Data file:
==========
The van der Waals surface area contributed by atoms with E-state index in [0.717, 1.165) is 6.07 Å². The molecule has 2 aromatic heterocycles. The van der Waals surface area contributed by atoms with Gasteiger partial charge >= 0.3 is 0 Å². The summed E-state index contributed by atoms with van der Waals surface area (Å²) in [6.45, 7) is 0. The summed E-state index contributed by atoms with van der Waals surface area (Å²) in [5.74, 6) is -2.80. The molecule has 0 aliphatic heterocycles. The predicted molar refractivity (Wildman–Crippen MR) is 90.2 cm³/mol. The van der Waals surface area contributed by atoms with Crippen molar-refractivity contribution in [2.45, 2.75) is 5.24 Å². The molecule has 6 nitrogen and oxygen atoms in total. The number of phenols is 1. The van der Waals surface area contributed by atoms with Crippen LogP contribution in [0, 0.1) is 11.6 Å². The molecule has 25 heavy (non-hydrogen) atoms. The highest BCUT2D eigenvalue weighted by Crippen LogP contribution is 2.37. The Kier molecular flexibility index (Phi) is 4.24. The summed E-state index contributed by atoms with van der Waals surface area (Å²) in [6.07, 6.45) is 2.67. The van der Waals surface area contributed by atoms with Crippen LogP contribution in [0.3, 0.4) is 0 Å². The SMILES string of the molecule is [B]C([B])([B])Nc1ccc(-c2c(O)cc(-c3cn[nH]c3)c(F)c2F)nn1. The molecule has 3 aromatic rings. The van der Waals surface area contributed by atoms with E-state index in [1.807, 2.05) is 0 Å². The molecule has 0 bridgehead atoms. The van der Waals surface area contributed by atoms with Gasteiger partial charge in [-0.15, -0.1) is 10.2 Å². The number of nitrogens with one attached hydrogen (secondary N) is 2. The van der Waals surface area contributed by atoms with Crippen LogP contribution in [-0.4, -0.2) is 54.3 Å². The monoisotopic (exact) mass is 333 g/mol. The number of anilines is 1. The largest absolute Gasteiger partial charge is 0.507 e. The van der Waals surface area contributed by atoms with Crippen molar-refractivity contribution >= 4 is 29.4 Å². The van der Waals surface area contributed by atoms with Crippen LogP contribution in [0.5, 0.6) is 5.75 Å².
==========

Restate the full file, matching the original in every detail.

The van der Waals surface area contributed by atoms with E-state index in [0.717, 1.165) is 6.07 Å². The molecule has 2 aromatic heterocycles. The van der Waals surface area contributed by atoms with Gasteiger partial charge >= 0.3 is 0 Å². The summed E-state index contributed by atoms with van der Waals surface area (Å²) in [6.45, 7) is 0. The summed E-state index contributed by atoms with van der Waals surface area (Å²) in [5.74, 6) is -2.80. The molecule has 0 aliphatic heterocycles. The predicted molar refractivity (Wildman–Crippen MR) is 90.2 cm³/mol. The van der Waals surface area contributed by atoms with Crippen molar-refractivity contribution in [2.45, 2.75) is 5.24 Å². The molecule has 6 nitrogen and oxygen atoms in total. The number of phenols is 1. The van der Waals surface area contributed by atoms with Crippen LogP contribution in [0, 0.1) is 11.6 Å². The molecule has 25 heavy (non-hydrogen) atoms. The highest BCUT2D eigenvalue weighted by Crippen LogP contribution is 2.37. The Kier molecular flexibility index (Phi) is 4.24. The summed E-state index contributed by atoms with van der Waals surface area (Å²) in [6.07, 6.45) is 2.67. The van der Waals surface area contributed by atoms with Crippen LogP contribution in [0.3, 0.4) is 0 Å². The SMILES string of the molecule is [B]C([B])([B])Nc1ccc(-c2c(O)cc(-c3cn[nH]c3)c(F)c2F)nn1. The molecule has 3 aromatic rings. The van der Waals surface area contributed by atoms with E-state index in [1.807, 2.05) is 0 Å². The molecule has 0 bridgehead atoms. The van der Waals surface area contributed by atoms with Gasteiger partial charge in [-0.15, -0.1) is 10.2 Å². The number of nitrogens with one attached hydrogen (secondary N) is 2. The van der Waals surface area contributed by atoms with Crippen LogP contribution in [-0.4, -0.2) is 54.3 Å². The monoisotopic (exact) mass is 333 g/mol. The number of anilines is 1. The largest absolute Gasteiger partial charge is 0.507 e. The van der Waals surface area contributed by atoms with Crippen molar-refractivity contribution >= 4 is 29.4 Å². The van der Waals surface area contributed by atoms with Crippen LogP contribution in [0.5, 0.6) is 5.75 Å².